Proposed Highlands Facility Avoided a CEQA Review
(Editor’s note: This is the third story in a four-part series examining the proposed Highlands eldercare facility.)
When Circling the News was asked why people opposed the proposed the elder care/Alzheimer’s facility, we sent the question to Sarah Conner, president of the Pacific Palisades Residents Association.
“We are not opposed to an eldercare facility or development projects in general,” Conner said. “We’re just opposed to the lack of parking and the size of this facility. The PPRA also discovered that notification from the Coastal Committee to appellants was inadequate and that some of our documents never made it into the [Coastal Commission] staff report.”
Infill Exemption: The project received an urban infill exemption from L.A. City, which meant it doesn’t need a California Environmental Quality Act review.
Opponents say that the City erred in calling this plot of land “infill.” In order to be classified as urban “infill” it either has to be surrounded by developed parcels or previously had to have development on it.
This parcel of land has never been developed, and 237.09 feet of the lot’s 868.75 ft. perimeter borders on the City’s Santa Ynez Canyon Park.
There are a series of state rules regarding CEQA guidelines. One guideline addresses “infill development” on a site “substantially surrounded by urban uses.”
According to the developer’s attorney, this property is “substantially surrounded,” thereby qualifying as “urban infill.”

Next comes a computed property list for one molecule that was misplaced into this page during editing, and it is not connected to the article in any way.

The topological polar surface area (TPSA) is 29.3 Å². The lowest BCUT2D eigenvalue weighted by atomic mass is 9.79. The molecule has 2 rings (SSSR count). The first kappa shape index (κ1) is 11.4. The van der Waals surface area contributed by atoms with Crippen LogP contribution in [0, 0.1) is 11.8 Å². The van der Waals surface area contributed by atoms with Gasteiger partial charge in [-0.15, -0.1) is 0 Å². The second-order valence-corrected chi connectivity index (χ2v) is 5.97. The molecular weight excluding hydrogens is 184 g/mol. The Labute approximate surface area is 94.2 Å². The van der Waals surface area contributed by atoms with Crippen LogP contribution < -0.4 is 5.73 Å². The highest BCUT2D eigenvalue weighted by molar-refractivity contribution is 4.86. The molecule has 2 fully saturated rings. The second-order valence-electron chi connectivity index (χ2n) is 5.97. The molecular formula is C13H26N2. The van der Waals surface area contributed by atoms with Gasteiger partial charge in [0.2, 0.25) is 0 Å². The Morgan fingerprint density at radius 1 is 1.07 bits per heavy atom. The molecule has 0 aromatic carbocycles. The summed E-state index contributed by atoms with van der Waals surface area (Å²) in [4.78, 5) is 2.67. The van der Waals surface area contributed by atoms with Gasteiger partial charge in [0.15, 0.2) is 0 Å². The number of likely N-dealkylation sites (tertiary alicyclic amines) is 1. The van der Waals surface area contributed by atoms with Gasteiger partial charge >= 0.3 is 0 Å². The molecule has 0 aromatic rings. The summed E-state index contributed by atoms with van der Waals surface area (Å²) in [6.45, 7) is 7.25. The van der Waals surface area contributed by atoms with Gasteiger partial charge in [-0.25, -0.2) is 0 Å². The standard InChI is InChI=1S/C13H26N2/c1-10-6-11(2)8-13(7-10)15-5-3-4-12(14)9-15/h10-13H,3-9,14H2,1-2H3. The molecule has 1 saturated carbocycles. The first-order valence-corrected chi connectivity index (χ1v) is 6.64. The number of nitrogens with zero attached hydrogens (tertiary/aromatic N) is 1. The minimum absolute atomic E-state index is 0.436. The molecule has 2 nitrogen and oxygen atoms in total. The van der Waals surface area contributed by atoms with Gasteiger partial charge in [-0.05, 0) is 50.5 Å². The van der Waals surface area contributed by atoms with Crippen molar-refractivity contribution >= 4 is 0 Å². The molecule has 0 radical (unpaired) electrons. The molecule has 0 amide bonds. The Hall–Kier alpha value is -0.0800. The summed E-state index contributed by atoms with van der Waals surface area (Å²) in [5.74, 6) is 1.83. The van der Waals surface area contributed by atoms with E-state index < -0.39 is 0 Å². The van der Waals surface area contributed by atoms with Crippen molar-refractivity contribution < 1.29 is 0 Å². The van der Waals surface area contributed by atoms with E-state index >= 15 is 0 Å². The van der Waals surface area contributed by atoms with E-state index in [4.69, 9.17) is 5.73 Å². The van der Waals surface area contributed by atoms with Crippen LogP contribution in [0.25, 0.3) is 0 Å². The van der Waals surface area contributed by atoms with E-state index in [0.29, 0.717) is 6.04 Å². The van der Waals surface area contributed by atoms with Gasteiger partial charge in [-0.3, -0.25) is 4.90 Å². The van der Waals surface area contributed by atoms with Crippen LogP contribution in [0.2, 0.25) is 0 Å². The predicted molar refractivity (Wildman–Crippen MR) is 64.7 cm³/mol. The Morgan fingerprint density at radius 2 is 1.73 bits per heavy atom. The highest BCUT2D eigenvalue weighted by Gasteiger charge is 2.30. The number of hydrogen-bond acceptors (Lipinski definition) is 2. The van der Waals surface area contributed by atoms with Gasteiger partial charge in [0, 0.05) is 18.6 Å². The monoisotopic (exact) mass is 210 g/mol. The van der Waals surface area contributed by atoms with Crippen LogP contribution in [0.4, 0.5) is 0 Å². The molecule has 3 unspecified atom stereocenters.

Opponents argue the lot has to be totally surrounded by urban areas, but even if a lot were not totally surrounded, and a lower standard applies, the proposed Highlands facility still does not qualify for an exemption because it is less than 75 percent surrounded by urban uses (27.3 percent of the site’s perimeter borders the Park).
Additionally, project opponents argue that there will be traffic and air quality issues with excavation and hauling that were not addressed by the City, but which negate any exemption from CEQA for which the site might otherwise qualify. Hence, opponents believe an environmental impact report (EIR) should be required.
Excavation Issues: According to a March 2017 report by Meridian Consultants of Westlake (hired by the developer), 19,308 cubic yards will need to be excavated to build the four-story structure, which includes excavation for underground parking. But some residents think the amount of soil which will have to be removed is underestimated.
A May 2017 Geology and Soils Report Approval Letter from the L.A. Department of Building and Safety stated: “The earth material at the subsurface exploration location consists of up to 50 feet of uncertified fill” and noted that “existing uncertified fill could not be used for support of footings, concrete slaps or new fill or lateral support of deep foundations.”
The letter also stated that for at “least part of the proposed project site, about half of the hill will need to be removed and rebuilt. Thus, at a minimum, the developer would have to remove and export the uncertified fill under the garage and foundation of the proposed building to a depth of up to 50 feet.”
Developers are aware that if more than 20,000 cubic yards of dirt are excavated and exported, an Air Quality Study and a full environmental review may be required.
The proposed building’s footprint is 51.42 percent of the site (22,160 sq.ft.) and the depth of the garage is supposed to be 24 feet. But if just one more foot of the soil under the footprint needs to be removed, the threshold is surpassed.
Multiplying 22,160 sq. ft. times a depth of 25 feet and then converting to cubic yards, yields 20,518 cubic yards of dirt that would need to be removed.
Tomorrow, the Highlands series concludes.